by Olivia Ladanyi // May 3, 2023
It is raining and the smell of wet spring radiates from the pavement as I set off on my perhaps overambitious mission to visit 10 Kreuzberg galleries in one evening. The route is a calculated yet simple one, starting on Charlottenstraße and trickling down south towards Kottbusser Tor. After trudging through two underwhelming exhibitions of large-scale abstract paintings lacking in substance, I stumble across Emma Adler’s show at Saarländische Galerie and am transported into a satanic world of burning sage, discarded ultralight down jackets and a gothic shrine-like urinal adorned with screaming heads. Making my way through the eerie forest of scaffolding poles, I arrive below a spidery gaming chair that acts as an extension of the human body, prompting questions about the distinction between the digital and analogue spheres.
As I come out of the menacing smoky interior of Adler’s ‘Holistic Paranoia,’ I blink a few times before taking shelter next door at carlier | gebauer. A lively crowd spills out of the ‘Light Falls’ exhibition where, in stark contrast to the previous show, light is the key element. For this exhibition, Brazilian artist Lucia Koch created a series of site-responsive perforated metal sculptures that make their way across then cascade from the gallery ceiling, as if they were part of the building itself. A window with coloured shutters juts out of the wall and my friend comments that it reminds her of her family house in Spain. This feeling intensifies as we journey through the remainder of Koch’s “interventions.” In the side room, tens of metal boxes with sheets of varying degrees of transparency are screwed in close proximity to each other on a wall. Clearly resembling a block of flats, it is now my turn to comment on the sense of being transported to the claustrophobic architecture of my youth. It is clear that Koch pays careful attention to both the physical and social aspects of urban life and architecture. Her filtered surfaces, which operate as a communication device to connect spaces and people, leave a lingering impression. The throng of Gallery Weekend visitors accompanying the immersive installations, sculptures and photographs only works to hammer this feeling home.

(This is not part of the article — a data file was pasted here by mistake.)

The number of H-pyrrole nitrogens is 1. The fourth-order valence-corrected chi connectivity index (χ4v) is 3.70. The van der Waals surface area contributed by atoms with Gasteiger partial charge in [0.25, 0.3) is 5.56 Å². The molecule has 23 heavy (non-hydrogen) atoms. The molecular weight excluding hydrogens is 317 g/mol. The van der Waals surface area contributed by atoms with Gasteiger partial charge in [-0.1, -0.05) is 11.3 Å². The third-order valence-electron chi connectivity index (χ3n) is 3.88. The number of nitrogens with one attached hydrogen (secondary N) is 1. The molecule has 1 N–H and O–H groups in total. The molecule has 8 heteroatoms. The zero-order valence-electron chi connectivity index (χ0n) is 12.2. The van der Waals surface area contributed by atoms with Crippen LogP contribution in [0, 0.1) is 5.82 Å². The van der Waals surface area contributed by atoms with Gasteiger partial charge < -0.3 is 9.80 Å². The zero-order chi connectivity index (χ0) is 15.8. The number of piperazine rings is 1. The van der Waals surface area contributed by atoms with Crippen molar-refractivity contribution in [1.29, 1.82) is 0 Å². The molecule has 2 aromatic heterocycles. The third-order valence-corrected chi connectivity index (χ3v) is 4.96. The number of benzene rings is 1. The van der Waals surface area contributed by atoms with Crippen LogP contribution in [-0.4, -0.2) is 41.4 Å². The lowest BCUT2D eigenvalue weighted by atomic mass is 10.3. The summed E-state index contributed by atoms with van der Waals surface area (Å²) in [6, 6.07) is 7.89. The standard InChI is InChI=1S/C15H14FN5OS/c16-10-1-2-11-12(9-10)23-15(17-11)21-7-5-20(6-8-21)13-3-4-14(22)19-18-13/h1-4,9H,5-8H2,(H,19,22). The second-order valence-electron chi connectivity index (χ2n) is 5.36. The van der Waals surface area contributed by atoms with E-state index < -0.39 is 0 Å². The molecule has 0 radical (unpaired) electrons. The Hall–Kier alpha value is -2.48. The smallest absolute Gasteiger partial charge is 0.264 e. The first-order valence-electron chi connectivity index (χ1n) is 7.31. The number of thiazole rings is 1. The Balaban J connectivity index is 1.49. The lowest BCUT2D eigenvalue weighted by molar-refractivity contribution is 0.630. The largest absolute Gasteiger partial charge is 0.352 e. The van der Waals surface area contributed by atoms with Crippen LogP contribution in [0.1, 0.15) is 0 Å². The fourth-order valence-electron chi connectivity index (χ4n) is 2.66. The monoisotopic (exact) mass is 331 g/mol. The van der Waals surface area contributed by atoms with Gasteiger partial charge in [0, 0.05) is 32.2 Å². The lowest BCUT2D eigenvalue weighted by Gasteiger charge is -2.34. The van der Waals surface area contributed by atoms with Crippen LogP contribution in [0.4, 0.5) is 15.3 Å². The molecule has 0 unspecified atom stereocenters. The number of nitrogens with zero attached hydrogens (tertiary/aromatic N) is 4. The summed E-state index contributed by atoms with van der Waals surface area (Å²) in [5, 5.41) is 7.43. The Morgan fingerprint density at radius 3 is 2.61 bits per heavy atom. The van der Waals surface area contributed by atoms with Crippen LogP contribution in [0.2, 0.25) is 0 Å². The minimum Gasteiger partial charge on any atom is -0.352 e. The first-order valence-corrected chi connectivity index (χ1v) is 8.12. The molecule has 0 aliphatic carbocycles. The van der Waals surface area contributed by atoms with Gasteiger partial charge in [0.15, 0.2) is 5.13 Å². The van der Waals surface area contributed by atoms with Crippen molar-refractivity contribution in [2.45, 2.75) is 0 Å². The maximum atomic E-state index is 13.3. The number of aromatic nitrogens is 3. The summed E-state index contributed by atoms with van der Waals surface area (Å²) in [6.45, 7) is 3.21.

After popping my head into Galerie Barbara Thumm to see Kenyan artist Kaloki Nyamai’s first solo show and marvelling at his loosely embroidered social portraits, I jump on my bike and cycle down to Soy Capitán and Klemm’s, which are conveniently clustered together in the same blossom-littered Prinzessinenstraße courtyard. Paloma Proudfoot’s ‘The Three Living and The Three Dead’ at Soy Capitán has been the most hotly anticipated highlight of my hit list and so I am keen to get inside and see the frieze scenes, which do not disappoint. I slowly make my way around the room’s perimeter to the backing track of music now playing from outside and people groaning about the toilets being closed. Speaking to the artist, she points to one of the scenes, showing a woman (wearing an outfit not dissimilar to her own) standing beside a man (looking not dissimilar to her boyfriend) and prying his chest open with a crowbar. Green shoots sprout from his chest, symbolising emotional growth, she assures me.